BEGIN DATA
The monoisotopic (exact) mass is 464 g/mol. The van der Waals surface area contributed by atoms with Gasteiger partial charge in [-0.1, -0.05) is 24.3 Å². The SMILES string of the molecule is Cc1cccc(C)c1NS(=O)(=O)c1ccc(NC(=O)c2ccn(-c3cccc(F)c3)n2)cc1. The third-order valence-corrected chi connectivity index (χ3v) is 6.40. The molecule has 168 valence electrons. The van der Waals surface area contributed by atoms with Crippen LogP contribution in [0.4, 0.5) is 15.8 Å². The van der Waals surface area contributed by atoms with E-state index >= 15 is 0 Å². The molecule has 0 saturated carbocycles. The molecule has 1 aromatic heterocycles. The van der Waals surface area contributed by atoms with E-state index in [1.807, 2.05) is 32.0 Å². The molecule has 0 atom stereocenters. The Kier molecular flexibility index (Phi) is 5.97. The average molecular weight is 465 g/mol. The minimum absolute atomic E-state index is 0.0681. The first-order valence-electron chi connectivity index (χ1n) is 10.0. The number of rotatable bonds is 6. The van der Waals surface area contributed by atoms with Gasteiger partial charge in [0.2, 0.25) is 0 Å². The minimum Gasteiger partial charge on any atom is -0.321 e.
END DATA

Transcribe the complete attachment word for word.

The monoisotopic (exact) mass is 464 g/mol. The van der Waals surface area contributed by atoms with Gasteiger partial charge in [-0.1, -0.05) is 24.3 Å². The SMILES string of the molecule is Cc1cccc(C)c1NS(=O)(=O)c1ccc(NC(=O)c2ccn(-c3cccc(F)c3)n2)cc1. The third-order valence-corrected chi connectivity index (χ3v) is 6.40. The molecule has 168 valence electrons. The van der Waals surface area contributed by atoms with Crippen LogP contribution in [0.4, 0.5) is 15.8 Å². The van der Waals surface area contributed by atoms with E-state index >= 15 is 0 Å². The molecule has 0 saturated carbocycles. The molecule has 1 aromatic heterocycles. The van der Waals surface area contributed by atoms with E-state index in [1.807, 2.05) is 32.0 Å². The molecule has 0 atom stereocenters. The Kier molecular flexibility index (Phi) is 5.97. The average molecular weight is 465 g/mol. The minimum absolute atomic E-state index is 0.0681. The first-order valence-electron chi connectivity index (χ1n) is 10.0. The number of rotatable bonds is 6. The van der Waals surface area contributed by atoms with Gasteiger partial charge in [0.2, 0.25) is 0 Å². The minimum Gasteiger partial charge on any atom is -0.321 e.